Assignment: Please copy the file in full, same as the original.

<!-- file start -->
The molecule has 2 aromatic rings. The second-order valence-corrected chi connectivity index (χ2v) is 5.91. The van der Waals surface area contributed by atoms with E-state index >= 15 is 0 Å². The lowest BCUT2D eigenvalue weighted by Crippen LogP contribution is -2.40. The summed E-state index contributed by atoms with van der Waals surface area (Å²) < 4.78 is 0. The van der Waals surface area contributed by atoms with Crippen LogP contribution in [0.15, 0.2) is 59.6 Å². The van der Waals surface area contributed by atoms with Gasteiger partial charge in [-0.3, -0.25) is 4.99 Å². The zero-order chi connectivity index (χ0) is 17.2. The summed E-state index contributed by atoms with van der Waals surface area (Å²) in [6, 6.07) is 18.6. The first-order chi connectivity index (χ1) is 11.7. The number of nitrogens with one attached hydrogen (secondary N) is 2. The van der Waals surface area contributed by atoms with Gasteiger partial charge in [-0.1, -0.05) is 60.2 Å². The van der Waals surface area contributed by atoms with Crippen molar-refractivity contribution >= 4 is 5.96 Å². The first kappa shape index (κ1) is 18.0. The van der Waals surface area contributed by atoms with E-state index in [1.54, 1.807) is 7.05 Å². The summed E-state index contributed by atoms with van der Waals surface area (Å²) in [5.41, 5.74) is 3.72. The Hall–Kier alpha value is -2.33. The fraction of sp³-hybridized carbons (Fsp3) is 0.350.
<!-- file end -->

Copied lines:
The molecule has 2 aromatic rings. The second-order valence-corrected chi connectivity index (χ2v) is 5.91. The van der Waals surface area contributed by atoms with E-state index >= 15 is 0 Å². The lowest BCUT2D eigenvalue weighted by Crippen LogP contribution is -2.40. The summed E-state index contributed by atoms with van der Waals surface area (Å²) < 4.78 is 0. The van der Waals surface area contributed by atoms with Crippen LogP contribution in [0.15, 0.2) is 59.6 Å². The van der Waals surface area contributed by atoms with Gasteiger partial charge in [-0.3, -0.25) is 4.99 Å². The zero-order chi connectivity index (χ0) is 17.2. The summed E-state index contributed by atoms with van der Waals surface area (Å²) in [6, 6.07) is 18.6. The first-order chi connectivity index (χ1) is 11.7. The number of nitrogens with one attached hydrogen (secondary N) is 2. The van der Waals surface area contributed by atoms with Gasteiger partial charge in [-0.1, -0.05) is 60.2 Å². The van der Waals surface area contributed by atoms with Crippen molar-refractivity contribution >= 4 is 5.96 Å². The first kappa shape index (κ1) is 18.0. The van der Waals surface area contributed by atoms with E-state index in [1.54, 1.807) is 7.05 Å². The summed E-state index contributed by atoms with van der Waals surface area (Å²) in [5.41, 5.74) is 3.72. The Hall–Kier alpha value is -2.33. The fraction of sp³-hybridized carbons (Fsp3) is 0.350.